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Differentiating Between the Types of Plain Carbon Steel
Differentiating Between the Types of Plain Carbon Steel
September 11, 2019

Plain carbon steels are named as such because of the low quantities of carbon as part of their predominantly iron composition. 

 

The presence of carbon, however small, can provide different mechanical properties depending on how much is present, leading to an assortment of fabricated products, such as shear blades or steel beams.

 

Plain carbon steels can be grouped into the following three forms:

 

0.3% Carbon: Low Carbon Steel

Steel demonstrating a carbon content between 0.1 – 0.15% can be classified as a low carbon ‘dead mild’ steel. This low quantity of carbon lends itself to the ductility (the measure of plastic deformation before fracture) and soft characteristics seen in this type of steel, meaning it can be pressed to accommodate more eccentric geometric structures.

 

A step up, yet still within the realm of low carbon steel, are those with a carbon content between 0.15 – 0.3%. Where, unlike its lower carbon counterpart, the soft and ductile nature is sacrificed for increased strength. This type of steel is known to be the most prevalent in the industry due to being cost-efficient throughout the manufacturing process, mostly because of its straightforward machining process.  

 

Hot and cold working can be conducted on low carbon steels, allowing them to be used for structural sections such as I-section steel beams, reinforcing rods, sheets, strips, and wires.

 

0.3 – 0.8% Carbon: Medium Carbon Steel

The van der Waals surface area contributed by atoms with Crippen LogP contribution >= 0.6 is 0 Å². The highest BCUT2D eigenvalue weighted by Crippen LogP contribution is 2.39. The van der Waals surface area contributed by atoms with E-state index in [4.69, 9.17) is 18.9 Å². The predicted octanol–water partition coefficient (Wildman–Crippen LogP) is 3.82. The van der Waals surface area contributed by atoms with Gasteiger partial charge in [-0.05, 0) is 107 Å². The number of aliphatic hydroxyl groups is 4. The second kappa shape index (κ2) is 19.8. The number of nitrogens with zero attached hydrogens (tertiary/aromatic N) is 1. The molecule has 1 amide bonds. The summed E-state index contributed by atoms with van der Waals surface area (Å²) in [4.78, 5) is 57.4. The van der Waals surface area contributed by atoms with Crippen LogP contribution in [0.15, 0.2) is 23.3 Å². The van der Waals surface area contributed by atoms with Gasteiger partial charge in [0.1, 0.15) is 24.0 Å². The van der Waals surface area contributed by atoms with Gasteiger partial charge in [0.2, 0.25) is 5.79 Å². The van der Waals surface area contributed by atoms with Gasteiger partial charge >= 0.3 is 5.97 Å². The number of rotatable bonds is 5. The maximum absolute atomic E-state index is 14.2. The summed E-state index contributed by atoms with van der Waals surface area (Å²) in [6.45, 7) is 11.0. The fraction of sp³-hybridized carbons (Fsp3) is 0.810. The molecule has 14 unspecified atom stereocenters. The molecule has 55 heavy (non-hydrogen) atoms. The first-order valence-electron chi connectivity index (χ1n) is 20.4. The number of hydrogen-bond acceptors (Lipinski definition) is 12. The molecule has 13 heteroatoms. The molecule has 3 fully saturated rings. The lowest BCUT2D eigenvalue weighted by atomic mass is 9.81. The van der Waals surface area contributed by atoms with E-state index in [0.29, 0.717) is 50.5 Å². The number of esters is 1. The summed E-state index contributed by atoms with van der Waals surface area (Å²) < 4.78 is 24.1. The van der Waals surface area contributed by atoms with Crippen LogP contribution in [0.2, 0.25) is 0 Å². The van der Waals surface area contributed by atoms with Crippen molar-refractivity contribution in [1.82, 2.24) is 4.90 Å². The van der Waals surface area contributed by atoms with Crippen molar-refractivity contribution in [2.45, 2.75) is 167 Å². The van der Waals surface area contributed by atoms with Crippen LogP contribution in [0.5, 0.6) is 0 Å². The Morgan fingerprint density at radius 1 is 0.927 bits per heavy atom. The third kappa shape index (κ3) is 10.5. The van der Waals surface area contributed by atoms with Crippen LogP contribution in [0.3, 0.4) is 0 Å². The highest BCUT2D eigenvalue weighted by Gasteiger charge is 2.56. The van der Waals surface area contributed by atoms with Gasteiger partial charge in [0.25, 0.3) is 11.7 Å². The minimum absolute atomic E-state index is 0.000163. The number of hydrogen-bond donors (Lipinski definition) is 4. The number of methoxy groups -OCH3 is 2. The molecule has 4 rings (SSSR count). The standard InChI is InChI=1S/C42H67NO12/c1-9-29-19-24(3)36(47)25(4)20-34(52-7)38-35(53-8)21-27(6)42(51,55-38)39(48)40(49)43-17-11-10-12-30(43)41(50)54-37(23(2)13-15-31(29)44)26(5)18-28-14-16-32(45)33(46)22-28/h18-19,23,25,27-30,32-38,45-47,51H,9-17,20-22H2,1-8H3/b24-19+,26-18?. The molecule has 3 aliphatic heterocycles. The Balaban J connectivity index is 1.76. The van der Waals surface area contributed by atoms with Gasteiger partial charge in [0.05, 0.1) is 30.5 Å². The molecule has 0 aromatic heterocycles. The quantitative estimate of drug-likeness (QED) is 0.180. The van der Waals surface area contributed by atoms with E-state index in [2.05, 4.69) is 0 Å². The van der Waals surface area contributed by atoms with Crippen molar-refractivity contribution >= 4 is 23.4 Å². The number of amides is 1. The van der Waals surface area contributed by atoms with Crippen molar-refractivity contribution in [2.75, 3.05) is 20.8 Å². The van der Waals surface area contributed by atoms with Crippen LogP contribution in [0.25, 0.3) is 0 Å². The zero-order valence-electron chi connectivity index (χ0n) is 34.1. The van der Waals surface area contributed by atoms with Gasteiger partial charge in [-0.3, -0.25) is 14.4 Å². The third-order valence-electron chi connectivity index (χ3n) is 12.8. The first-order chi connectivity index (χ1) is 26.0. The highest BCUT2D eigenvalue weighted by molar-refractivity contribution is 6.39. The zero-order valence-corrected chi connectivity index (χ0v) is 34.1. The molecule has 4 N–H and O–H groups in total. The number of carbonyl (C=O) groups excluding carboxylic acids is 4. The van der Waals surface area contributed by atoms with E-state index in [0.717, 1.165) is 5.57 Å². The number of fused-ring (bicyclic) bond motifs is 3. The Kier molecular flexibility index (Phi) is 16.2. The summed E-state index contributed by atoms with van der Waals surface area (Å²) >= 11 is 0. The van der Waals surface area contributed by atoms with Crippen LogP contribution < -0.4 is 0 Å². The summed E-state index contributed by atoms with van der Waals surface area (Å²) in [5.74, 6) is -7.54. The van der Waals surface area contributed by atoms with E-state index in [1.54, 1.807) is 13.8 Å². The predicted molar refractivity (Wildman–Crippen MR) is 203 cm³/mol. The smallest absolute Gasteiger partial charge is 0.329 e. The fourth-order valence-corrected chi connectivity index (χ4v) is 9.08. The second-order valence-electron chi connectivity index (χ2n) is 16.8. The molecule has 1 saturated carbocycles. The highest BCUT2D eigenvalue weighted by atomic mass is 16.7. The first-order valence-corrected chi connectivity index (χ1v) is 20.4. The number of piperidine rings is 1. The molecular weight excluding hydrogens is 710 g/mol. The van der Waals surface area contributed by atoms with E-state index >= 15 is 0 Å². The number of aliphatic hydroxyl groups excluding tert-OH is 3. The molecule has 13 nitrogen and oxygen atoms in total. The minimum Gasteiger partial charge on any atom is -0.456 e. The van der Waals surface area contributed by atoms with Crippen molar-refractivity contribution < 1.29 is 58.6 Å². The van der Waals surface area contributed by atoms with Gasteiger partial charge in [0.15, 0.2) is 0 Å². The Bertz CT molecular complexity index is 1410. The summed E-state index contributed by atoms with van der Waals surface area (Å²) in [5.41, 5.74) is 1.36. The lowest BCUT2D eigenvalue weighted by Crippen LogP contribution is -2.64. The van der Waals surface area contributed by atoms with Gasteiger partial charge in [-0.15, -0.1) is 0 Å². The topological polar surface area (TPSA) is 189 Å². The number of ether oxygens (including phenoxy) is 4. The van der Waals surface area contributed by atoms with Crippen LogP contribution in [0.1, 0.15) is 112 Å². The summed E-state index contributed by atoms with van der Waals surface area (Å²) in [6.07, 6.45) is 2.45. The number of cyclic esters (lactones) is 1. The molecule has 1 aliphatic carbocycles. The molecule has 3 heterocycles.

As you might imagine, medium carbon steel demonstrates increased mechanical properties in hardness (resistance to localised plastic deformation), strength, and toughness when compared to low carbon steels. This, however, comes at the cost of increasing manufacturing expenses.

 

While cold working is less commonly practiced on medium carbon steels due to cracking, they are renowned for their hot working capacity, allowing for versatility in their applications throughout industry, such as spanners, wire ropes, gears, wood saws, pipe, tubes, etc.

 

0.8 – 1.4% Carbon: High Carbon Steel

Following with the trend previously outlined, these steel types carry an even higher manufacturing cost than the medium and low carbon alternatives. While garnering a reputation for its high mechanical strength, the increased carbon content makes for a more brittle type of steel when compared to others, making them unsuitable for instances where brittle failure is to be avoided, such as in steel beams.

 

Typical application for this steel type include cutting tools, wood drills, and springs.

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